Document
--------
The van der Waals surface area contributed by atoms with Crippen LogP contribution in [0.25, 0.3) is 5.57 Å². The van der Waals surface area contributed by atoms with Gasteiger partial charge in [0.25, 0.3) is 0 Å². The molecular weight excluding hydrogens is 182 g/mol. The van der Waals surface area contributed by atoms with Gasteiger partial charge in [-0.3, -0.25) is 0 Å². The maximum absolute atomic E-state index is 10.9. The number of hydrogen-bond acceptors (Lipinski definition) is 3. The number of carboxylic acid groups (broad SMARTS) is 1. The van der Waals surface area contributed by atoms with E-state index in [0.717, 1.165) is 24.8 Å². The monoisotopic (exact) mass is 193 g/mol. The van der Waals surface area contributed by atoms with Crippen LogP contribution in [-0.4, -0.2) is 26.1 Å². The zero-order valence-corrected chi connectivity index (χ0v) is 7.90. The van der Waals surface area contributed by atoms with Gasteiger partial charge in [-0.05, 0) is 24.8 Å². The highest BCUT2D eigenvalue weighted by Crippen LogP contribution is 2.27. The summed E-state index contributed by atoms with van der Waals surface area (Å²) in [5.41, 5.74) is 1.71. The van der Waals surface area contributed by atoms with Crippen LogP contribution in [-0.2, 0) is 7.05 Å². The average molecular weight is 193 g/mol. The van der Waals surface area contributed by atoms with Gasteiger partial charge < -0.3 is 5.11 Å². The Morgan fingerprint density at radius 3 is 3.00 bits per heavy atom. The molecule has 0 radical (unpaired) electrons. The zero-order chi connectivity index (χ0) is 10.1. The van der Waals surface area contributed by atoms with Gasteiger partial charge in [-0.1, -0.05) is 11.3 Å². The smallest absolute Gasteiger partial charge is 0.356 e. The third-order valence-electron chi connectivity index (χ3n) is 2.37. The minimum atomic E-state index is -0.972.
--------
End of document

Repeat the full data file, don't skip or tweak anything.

The van der Waals surface area contributed by atoms with Crippen LogP contribution in [0.25, 0.3) is 5.57 Å². The van der Waals surface area contributed by atoms with Gasteiger partial charge in [0.25, 0.3) is 0 Å². The molecular weight excluding hydrogens is 182 g/mol. The van der Waals surface area contributed by atoms with Gasteiger partial charge in [-0.3, -0.25) is 0 Å². The maximum absolute atomic E-state index is 10.9. The number of hydrogen-bond acceptors (Lipinski definition) is 3. The number of carboxylic acid groups (broad SMARTS) is 1. The van der Waals surface area contributed by atoms with E-state index in [0.717, 1.165) is 24.8 Å². The monoisotopic (exact) mass is 193 g/mol. The van der Waals surface area contributed by atoms with Crippen LogP contribution in [-0.4, -0.2) is 26.1 Å². The zero-order valence-corrected chi connectivity index (χ0v) is 7.90. The van der Waals surface area contributed by atoms with Gasteiger partial charge in [-0.05, 0) is 24.8 Å². The highest BCUT2D eigenvalue weighted by Crippen LogP contribution is 2.27. The summed E-state index contributed by atoms with van der Waals surface area (Å²) in [5.41, 5.74) is 1.71. The van der Waals surface area contributed by atoms with Crippen LogP contribution in [-0.2, 0) is 7.05 Å². The average molecular weight is 193 g/mol. The van der Waals surface area contributed by atoms with Gasteiger partial charge < -0.3 is 5.11 Å². The Morgan fingerprint density at radius 3 is 3.00 bits per heavy atom. The molecule has 0 radical (unpaired) electrons. The zero-order chi connectivity index (χ0) is 10.1. The van der Waals surface area contributed by atoms with Gasteiger partial charge in [-0.1, -0.05) is 11.3 Å². The smallest absolute Gasteiger partial charge is 0.356 e. The third-order valence-electron chi connectivity index (χ3n) is 2.37. The minimum atomic E-state index is -0.972.